4. It has forced an introvert like me to come out of my shell.
As an introvert, it is easy to retreat into a shell. Especially in a foreign country among people you hardly know. But as expat parents you realize that you are the only connection that can open the doors of society to your children.
So, palpitating heart, dry tongue and shaking hands or not, the fear had to be conquered and friends had to be made. Whilst other mothers complained of cliques I was grateful if I had someone to talk to or smile back at.
Being an expat Mom has brought to my attention facets of my own personality that had hitherto remained hidden. It has made me realize that resilience, perseverance and motivation are all attributes that have been present inside me. Perhaps the comfortable zone in which we hitherto existed had imposed upon them a sentence of solitary confinement. But in a foreign land, where the mind is slightly less afraid of being judged these features are nudged from the self-inflicted stupor. Finally, to some degree they feel secure enough to make an appearance and test the waters in which they stand.
5. Being an ‘Expat Mom’ has made me look at people beyond their cultural identity.
I can’t say that the journey has entirely been uneventful and smooth sailing. We have had our fair share of prejudices and weird conversations. But by far the positives have outweighed the negatives. I have gained a fluidity in approach. I have learnt to become a more relaxed parent. I have learnt that it is all right to make mistakes and learn from them. And this is what I try to pass on to my children today.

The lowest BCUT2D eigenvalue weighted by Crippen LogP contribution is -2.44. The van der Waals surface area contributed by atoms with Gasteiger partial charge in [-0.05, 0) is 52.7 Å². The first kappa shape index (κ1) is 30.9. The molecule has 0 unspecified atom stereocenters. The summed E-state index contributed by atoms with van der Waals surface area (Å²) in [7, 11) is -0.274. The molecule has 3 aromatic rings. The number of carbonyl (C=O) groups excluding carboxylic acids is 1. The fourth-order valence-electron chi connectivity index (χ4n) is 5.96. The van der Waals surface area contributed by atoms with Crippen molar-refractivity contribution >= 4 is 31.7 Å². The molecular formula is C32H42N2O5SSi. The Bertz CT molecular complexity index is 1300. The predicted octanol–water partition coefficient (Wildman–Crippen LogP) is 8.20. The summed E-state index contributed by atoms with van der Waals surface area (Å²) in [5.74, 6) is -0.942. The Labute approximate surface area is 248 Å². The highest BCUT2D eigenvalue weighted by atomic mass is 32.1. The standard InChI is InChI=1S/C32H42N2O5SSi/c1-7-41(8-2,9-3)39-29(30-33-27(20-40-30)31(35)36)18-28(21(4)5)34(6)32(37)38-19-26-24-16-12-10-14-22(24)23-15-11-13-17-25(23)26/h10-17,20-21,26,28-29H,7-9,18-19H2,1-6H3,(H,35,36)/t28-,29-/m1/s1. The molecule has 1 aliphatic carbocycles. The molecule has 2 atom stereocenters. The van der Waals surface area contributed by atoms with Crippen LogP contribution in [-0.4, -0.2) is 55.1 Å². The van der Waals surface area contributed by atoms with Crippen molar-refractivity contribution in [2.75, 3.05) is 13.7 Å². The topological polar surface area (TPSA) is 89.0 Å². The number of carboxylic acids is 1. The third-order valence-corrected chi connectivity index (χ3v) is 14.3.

But the most important thing that emerges out of all of this is that mothers are the same irrespective of their geographical locations. Experiences of pregnancy, motherhood and the creation and rearing of life do not discriminate in its offerings.
The basic fundamental core in us is the same no matter where we go. The way this core is externally molded and eventually finds expression is perhaps different.
If you have made it thus far without nodding off I am extremely grateful for your patience. And, you have rightly guessed, I can go on and on.
As an expat mom I have had to parent mostly without the actual physical support of my family. It has made certain aspects of life tougher in comparison to others. But when has parenting and the responsibility of raising the next generation been easy for the preceding one.
And, as I always say my home country gave me the wings and my current country of residence gave me an open sky to fly!!